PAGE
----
15 March 2009.

A note taken as accurately as possible by Maria. Health warning: do not rely on this information for making decisions – check things out.

Ruth introduced herself as an Independent Financial Advisor (certified PFS with the Financial Services Authority) and a Mortgage Broker (cert MAQ), and with £5m liability insurance(came to OWCH via Marion and Sheila).  Normally she either charges a fee for her work or a commission ‘if instructed’ or a combination of the two.

She won the group’s attention from the outset by relating how she, a Bassoon Player, had nearly come a cropper at the last recession, late 1980s/early 90s. She had allowed herself to be persuaded not to read the small print relating to an endowment mortgage and ended up paying the exorbitant interest rates of the early 90s and nearly being repossessed. This had spurred her into becoming an IFA – ‘which isn’t rocket science’.  She emphasised that she doesn’t give advice but aims to provide a frame of reference within which women may become aware of their options and make their own decisions about what to do and not do.  Besides talking about a number of possible options and answering questions, her main message was a hopeful ‘This recession will end. It’s not as bad as it was the last time round, despite what people say. Property values will pick up again.’  She also said that in her view women don’t take as much care of themselves financially as men do.

  • Shared ownership and Equity Release

Purchase of an OWCH flat will be on the basis of shared ownership up to 99%. Ruth advocates consideration of equity release if you will be in the position of being capital rich and cash poor – in which case, for example, you could buy in to the tune of £150k for a £200k flat and take a loan against your property of £50k as income.  Unless you are planning to leave funds to the Chancellor of the Exchequer or your children, you should enjoy your income and spend it.  Equity release is available for anyone over 55 and can fund a growing income.  You have to intend to stay in that property until you die. Don’t change your mind – there are exit penalties.  Lenders also do tend to have a somewhat restricted imagination in relation to shared ownership.

SM pointed out that you could also end up with a negative equity dwelling on which you are paying compound interest. Ruth’s view is that ‘the property market is not yet stuffed. This is a temporarily difficult situation’.

JB observed that there may be complications in the OWCH case which might impede equity release. Who holds the freehold is an issue (bound to be one of the housing associations involved) and they and their lenders may not allow a second charge against a property.  This we need to check out.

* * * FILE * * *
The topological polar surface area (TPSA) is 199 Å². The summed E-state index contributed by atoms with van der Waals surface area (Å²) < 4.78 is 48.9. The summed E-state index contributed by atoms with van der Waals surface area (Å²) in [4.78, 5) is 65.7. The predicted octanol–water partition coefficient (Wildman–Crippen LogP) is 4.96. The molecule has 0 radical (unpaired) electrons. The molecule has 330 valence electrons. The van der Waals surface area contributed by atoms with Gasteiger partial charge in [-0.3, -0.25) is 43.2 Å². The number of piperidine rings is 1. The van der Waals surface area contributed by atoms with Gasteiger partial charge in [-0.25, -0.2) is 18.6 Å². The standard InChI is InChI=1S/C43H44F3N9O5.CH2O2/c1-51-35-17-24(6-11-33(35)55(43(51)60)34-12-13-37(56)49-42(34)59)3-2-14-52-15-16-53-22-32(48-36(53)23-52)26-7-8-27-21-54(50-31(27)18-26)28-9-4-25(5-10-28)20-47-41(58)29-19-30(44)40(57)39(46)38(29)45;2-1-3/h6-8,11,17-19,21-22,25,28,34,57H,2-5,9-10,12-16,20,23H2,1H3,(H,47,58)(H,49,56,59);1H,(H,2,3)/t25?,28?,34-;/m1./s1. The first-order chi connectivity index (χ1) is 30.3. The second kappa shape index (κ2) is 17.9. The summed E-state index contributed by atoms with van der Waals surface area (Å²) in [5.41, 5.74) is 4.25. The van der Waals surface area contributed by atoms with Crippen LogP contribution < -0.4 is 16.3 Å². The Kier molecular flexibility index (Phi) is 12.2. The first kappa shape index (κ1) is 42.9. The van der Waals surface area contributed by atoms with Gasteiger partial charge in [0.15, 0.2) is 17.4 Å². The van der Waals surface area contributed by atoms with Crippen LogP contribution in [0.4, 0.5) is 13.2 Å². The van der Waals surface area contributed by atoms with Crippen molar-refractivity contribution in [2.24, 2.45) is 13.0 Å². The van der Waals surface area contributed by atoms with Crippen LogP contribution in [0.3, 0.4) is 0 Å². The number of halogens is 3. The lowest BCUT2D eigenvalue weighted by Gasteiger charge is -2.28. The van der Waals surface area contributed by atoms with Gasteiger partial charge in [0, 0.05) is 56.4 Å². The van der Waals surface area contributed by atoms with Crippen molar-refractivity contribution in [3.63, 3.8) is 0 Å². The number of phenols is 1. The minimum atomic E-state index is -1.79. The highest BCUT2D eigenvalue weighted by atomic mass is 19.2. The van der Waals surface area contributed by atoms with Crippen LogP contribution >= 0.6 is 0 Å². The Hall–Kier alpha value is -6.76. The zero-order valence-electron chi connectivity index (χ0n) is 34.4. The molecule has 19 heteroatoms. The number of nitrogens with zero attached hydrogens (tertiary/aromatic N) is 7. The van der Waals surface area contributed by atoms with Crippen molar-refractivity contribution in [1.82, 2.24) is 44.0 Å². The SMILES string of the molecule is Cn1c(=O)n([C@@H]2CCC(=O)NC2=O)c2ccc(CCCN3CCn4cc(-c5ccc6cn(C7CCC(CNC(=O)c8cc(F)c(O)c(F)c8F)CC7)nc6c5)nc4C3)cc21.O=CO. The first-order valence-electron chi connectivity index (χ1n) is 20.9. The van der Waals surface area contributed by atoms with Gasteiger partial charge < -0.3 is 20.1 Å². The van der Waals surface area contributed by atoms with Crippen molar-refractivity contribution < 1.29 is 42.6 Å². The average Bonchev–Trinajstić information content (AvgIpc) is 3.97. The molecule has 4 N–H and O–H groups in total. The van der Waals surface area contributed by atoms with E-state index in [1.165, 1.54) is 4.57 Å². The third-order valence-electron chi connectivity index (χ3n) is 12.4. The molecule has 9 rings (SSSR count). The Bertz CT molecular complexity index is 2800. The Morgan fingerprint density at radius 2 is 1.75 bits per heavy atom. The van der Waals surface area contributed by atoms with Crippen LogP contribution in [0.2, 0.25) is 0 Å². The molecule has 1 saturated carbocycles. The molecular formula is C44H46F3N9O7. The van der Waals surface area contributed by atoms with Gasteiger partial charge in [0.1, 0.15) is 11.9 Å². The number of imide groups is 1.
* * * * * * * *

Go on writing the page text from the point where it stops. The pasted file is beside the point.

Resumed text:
• Buy-to-Let mortgage

One possibility for women unable to afford to buy into the OWCH scheme fully is to take a ‘Buy-to-let’ mortgage against your present home and rent it out to sell later when the property market has picked up. If you are downsizing from a family home, this is a good idea as current law stands. You would need to sell it within three years in order to avoid capital gains tax.  You would also need to check out whether the housing association behind the OWCH scheme will permit you to own two properties.  Ruth advocates never taking a bridging loan.

  • Pensions

To a question about buying an annuity, Ruth responded that rates for women doing this are lower than for men, as they live longer. You can buy a cheaper ‘impaired life annuity’ but you have to be very ill for this.  If your pension fund is not more than £15k, this is regarded as a trivial sum and you can probably access all of it.

There was some discussion about being able to buy back contributions that you may have opted out from paying in the past, but it is possible that this has to be done before April 6. CAB would tell you. Cost £460 per year opted out of. Information on pensions can be obtained from the government’s pension service over the phone.  From 6 April, the ‘years contributed’ requirement for the state pension is to be reduced from 44 years to 30.

  • General discussion

Asked which financial institutions can be regarded as safe, Ruth said ‘be suspicious of accounts with interest rates above the market rate’. Other points were:

  • No Irish products
  • HSBC ok
  • Abbey ok
  • Lloyds TSB ok
  • Nationwide – still a mutual and ok
  • Co-op – ethical and ok
  • Triodos – ethical and ok
  • Friends Provident - not doing well
  • You can save up to £50k and have it protected by current guarantees. You need to be sure that you save each £50k (if you have it) in different banks – be careful of banks that are owned by other banks – you will not be protected for different sums. JB: for info on who owns what.
  • Ruth advocates everyone who has money in a bank or is a tax payer demanding from their bank an assurance that it will lend her money to other banks to solve the current crisis – or lose her account. Write to your MP. Lobby for this as OWCH.

5. Benefits

Not an area of expertise for Ruth. Best to get CAB info and advice.

  • Offer

 Ruth extended the offer to all present of one free hour of her time. Any other OWCH member wishing to avail herself of this should contact Marion Virgo.